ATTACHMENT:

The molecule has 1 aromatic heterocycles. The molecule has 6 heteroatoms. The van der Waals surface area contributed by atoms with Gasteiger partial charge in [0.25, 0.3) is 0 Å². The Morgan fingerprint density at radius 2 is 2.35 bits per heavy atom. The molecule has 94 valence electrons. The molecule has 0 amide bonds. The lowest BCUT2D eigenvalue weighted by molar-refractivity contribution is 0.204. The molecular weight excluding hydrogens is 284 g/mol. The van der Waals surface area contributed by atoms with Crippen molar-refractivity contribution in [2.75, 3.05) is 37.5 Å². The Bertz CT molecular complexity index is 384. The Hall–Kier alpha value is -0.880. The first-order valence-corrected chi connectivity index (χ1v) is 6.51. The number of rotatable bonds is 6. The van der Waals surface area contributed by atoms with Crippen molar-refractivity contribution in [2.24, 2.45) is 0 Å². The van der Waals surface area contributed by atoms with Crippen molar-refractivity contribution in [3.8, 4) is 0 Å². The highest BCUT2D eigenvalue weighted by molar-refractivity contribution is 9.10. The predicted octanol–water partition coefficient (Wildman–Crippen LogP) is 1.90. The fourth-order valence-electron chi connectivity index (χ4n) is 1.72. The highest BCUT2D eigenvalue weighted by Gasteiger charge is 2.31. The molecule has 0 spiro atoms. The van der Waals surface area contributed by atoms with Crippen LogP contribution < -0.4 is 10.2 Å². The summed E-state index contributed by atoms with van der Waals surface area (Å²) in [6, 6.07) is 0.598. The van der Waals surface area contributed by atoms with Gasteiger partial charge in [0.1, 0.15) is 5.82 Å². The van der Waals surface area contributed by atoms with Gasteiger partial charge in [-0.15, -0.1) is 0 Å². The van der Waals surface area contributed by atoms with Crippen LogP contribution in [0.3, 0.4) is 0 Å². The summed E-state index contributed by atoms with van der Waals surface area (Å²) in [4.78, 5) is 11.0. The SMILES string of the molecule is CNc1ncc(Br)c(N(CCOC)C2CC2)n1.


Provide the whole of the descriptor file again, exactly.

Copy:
The molecule has 1 aromatic heterocycles. The molecule has 6 heteroatoms. The van der Waals surface area contributed by atoms with Gasteiger partial charge in [0.25, 0.3) is 0 Å². The Morgan fingerprint density at radius 2 is 2.35 bits per heavy atom. The molecule has 94 valence electrons. The molecule has 0 amide bonds. The lowest BCUT2D eigenvalue weighted by molar-refractivity contribution is 0.204. The molecular weight excluding hydrogens is 284 g/mol. The van der Waals surface area contributed by atoms with Crippen molar-refractivity contribution in [2.75, 3.05) is 37.5 Å². The Bertz CT molecular complexity index is 384. The Hall–Kier alpha value is -0.880. The first-order valence-corrected chi connectivity index (χ1v) is 6.51. The number of rotatable bonds is 6. The van der Waals surface area contributed by atoms with Crippen molar-refractivity contribution in [2.24, 2.45) is 0 Å². The van der Waals surface area contributed by atoms with Crippen molar-refractivity contribution in [3.8, 4) is 0 Å². The highest BCUT2D eigenvalue weighted by molar-refractivity contribution is 9.10. The predicted octanol–water partition coefficient (Wildman–Crippen LogP) is 1.90. The fourth-order valence-electron chi connectivity index (χ4n) is 1.72. The highest BCUT2D eigenvalue weighted by Gasteiger charge is 2.31. The molecule has 0 spiro atoms. The van der Waals surface area contributed by atoms with Crippen LogP contribution < -0.4 is 10.2 Å². The summed E-state index contributed by atoms with van der Waals surface area (Å²) in [6, 6.07) is 0.598. The van der Waals surface area contributed by atoms with Gasteiger partial charge in [0.1, 0.15) is 5.82 Å². The van der Waals surface area contributed by atoms with Gasteiger partial charge in [-0.15, -0.1) is 0 Å². The van der Waals surface area contributed by atoms with Crippen LogP contribution in [0.3, 0.4) is 0 Å². The summed E-state index contributed by atoms with van der Waals surface area (Å²) in [4.78, 5) is 11.0. The SMILES string of the molecule is CNc1ncc(Br)c(N(CCOC)C2CC2)n1.